Having one mutation can increase risk by 20%, while two causes a 40% raise.

A team of scientists have confirmed six new genetic variants that increase the likelihood of developing coronary artery disease. “We are not talking about rare genetic variants here, but rather variants that are very common in our population,” says Nilesh Samani, M.D., British Heart Foundation chair of cardiology at the University of Leicester, and lead author on the paper.

“Many of these genetic variants are carried by a quarter to three-quarters of white Europeans. They are clearly very important and explain a significant proportion of the heart attacks that occur.”

Carrying one copy of the newly-identified variants increases the chances of developing heart disease by at least 20%. Having two such copies would increase the risk by over 40%.

The first important clues to the identities of these variants came from a genome-wide analysis conducted in almost 2,000 people with coronary artery disease and 3,000 healthy controls as part of the Wellcome Trust Case Control Consortium. The study used the genome-wide Affymetrix GeneChip 500K Arrays. The findings were then compared with the German MI Family Study, with almost 900 cases and 1,600 controls.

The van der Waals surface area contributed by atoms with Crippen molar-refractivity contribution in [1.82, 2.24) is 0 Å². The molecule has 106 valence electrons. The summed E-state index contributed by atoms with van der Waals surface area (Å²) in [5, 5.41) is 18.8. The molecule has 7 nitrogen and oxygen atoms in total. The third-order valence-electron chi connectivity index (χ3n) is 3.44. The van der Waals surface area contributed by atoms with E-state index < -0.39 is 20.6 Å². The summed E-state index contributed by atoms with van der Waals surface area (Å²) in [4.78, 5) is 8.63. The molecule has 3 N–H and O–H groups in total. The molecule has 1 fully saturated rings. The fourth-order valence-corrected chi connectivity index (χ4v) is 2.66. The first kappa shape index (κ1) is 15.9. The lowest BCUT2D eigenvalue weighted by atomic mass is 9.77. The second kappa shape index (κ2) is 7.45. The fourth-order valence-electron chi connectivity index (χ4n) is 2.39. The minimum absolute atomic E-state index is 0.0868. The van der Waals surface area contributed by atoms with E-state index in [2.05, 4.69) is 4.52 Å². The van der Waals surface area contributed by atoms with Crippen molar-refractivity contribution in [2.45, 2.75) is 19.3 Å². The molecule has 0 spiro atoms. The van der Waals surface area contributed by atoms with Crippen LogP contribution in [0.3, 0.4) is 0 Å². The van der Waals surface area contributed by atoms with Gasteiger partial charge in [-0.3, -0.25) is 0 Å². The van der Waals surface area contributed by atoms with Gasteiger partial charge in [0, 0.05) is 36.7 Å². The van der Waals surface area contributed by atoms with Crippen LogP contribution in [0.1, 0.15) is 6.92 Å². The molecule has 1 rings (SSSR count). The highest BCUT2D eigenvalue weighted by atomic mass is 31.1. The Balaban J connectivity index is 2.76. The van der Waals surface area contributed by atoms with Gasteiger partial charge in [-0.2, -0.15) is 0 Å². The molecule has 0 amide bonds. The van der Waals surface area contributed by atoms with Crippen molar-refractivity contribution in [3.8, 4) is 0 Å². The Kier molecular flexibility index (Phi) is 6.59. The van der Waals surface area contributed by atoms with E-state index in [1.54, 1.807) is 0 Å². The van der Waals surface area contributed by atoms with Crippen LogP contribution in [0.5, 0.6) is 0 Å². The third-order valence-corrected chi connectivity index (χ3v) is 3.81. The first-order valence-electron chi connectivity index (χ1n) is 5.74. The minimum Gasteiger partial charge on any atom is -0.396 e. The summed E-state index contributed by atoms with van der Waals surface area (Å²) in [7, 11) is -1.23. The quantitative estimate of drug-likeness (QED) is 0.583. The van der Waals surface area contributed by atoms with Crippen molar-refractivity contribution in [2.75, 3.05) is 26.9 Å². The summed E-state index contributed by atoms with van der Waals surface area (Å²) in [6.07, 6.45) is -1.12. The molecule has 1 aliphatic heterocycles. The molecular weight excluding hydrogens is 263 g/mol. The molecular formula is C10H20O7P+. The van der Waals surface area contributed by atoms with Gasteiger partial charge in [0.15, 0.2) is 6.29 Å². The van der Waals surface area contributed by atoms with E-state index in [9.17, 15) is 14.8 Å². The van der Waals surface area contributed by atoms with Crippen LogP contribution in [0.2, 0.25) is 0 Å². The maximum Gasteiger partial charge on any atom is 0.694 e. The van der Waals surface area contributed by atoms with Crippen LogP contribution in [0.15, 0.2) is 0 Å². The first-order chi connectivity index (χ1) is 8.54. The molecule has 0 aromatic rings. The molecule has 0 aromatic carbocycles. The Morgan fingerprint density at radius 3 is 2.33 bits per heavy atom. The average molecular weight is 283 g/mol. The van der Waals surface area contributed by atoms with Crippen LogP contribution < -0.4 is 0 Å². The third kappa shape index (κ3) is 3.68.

The investigators found that changes in our DNA on chromosomes 2, 6, 10, and 15 and two on chromosome 1 were associated with increased risk of developing coronary artery disease and heart attacks. The study also confirmed the importance of a variant on chromosome 9, previously identified in independent research.

Although the researchers know that some of the variants implicated are involved in cell growth and cell division, they are now working to understand exactly how this leads to heart disease.

The research was conducted by scientists from the University of Leicester, the University of Leeds, the University of Lubeck, and the University of Regensburg. The study was published in the July 18 online edition of the New England Journal of Medicine.

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